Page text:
What, then, of 2012? It’s clear that the eurozone debt issue will hang around for a long time, but in my view it is unlikely to become the catastrophe that many fear. There is no question that Europe will experience a (mild) recession, with the peripheral economies more severely affected, and that the effects of this will be transmitted elsewhere. Nevertheless, the global economy is likely to experience another year of (tepid) growth. It’s not just Europe that will contribute to this lukewarm outlook the United States, for example, will almost inevitably tighten fiscal policy substantially in 2012. Despite the negative effects on growth is the short term, this has to be done because of long-run budgetary concerns.
When I made the point in late-2010 that the Australian share market was fundamentally cheap, I meant that the price/earnings ratio was significantly below its long-run average. The continued poor performance in 2011 of the market was not because Australian companies did badly, but because the market has been further de-rated. That is, the already low P/E ratio fell even further over the course of the year. It is now so low that the market could improve by 40% from its current level and it would not look expensive given the earnings of the listed companies. Markets get this cheap because they are driven by fear these fears have only to stabilise and the cheap market can (finally) get some traction.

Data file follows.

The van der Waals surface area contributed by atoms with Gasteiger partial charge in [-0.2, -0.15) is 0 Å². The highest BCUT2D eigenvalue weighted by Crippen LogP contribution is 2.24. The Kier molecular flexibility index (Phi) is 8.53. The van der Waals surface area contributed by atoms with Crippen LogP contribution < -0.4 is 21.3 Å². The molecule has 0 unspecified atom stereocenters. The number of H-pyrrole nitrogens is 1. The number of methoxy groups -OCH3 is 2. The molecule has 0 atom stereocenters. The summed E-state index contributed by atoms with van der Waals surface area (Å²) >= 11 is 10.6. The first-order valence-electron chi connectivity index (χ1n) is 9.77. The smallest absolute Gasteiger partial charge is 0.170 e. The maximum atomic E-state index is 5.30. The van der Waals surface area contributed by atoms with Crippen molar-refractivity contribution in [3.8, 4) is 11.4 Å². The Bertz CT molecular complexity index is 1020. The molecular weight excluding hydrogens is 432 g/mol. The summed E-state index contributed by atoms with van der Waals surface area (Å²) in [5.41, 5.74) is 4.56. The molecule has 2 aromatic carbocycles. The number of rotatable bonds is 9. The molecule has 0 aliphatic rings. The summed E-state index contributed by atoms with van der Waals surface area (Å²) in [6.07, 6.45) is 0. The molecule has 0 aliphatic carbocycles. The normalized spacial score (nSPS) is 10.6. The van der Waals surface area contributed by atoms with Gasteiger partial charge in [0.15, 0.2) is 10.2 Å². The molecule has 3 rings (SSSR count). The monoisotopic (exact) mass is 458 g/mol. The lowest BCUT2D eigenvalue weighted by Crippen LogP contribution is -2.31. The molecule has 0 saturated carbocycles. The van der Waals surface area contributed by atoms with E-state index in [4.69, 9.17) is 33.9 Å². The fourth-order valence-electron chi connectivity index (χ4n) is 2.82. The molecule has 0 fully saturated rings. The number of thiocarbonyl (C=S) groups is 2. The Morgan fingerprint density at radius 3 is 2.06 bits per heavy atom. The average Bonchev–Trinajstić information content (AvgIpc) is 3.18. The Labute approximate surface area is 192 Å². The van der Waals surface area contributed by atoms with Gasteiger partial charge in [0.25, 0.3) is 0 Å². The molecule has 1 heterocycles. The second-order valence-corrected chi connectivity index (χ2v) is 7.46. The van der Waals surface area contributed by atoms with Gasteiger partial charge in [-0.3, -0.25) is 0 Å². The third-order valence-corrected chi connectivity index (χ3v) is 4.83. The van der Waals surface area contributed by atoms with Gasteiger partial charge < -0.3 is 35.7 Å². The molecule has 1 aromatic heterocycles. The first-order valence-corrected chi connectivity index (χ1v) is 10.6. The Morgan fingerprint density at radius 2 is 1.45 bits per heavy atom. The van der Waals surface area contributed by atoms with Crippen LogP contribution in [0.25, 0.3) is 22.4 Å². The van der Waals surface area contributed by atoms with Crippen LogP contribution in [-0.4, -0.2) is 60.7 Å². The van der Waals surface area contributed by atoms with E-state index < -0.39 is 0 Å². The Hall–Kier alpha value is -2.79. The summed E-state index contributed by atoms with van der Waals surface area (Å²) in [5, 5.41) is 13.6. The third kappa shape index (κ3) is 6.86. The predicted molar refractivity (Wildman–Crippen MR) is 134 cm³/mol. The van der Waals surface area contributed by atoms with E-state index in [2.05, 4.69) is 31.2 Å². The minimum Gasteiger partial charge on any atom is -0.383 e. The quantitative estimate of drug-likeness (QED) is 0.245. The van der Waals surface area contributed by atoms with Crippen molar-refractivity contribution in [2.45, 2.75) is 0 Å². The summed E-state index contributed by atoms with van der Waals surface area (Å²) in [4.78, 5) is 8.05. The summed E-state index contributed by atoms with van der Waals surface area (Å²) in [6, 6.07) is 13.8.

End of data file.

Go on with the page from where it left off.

My end-of-2011 target for the ASX200 is 4700, a gain of about 16% over the course of the year. This, sadly, only undoes the damage done in 2011. Until recently, I had a significantly higher target, and I still think there is more upside risk to this forecast than downside. But I have to admit that I thought the share market would shake off its lethargy twelve months ago, and I got that very wrong.
The Australian Economy
The domestic economy also had a disappointing year, with GDP growing by a little less than 2%, compared with expectations of about 3% at the start of the year. The biggest reasons for the shortfall were, of course, the natural disasters early in the year, and the slow recovery in coal exports thereafter. The best indicator of the change in our economic fortunes in 2011 was the performance of the labour market. Over the course of 2010, employment increased by 360,000 and the unemployment rate fell from 5.5% to 5%. In 2011, by end-November, the economy had added just 45,000 jobs, and the unemployment rate had risen back to 5.3%. It may drift slightly higher in 2012, but the suggestion by at least one tabloid that the Australian labour market is on the verge of some kind of crisis is simply laughable. I have always found the best use of that tabloid is in cleaning the barbecue!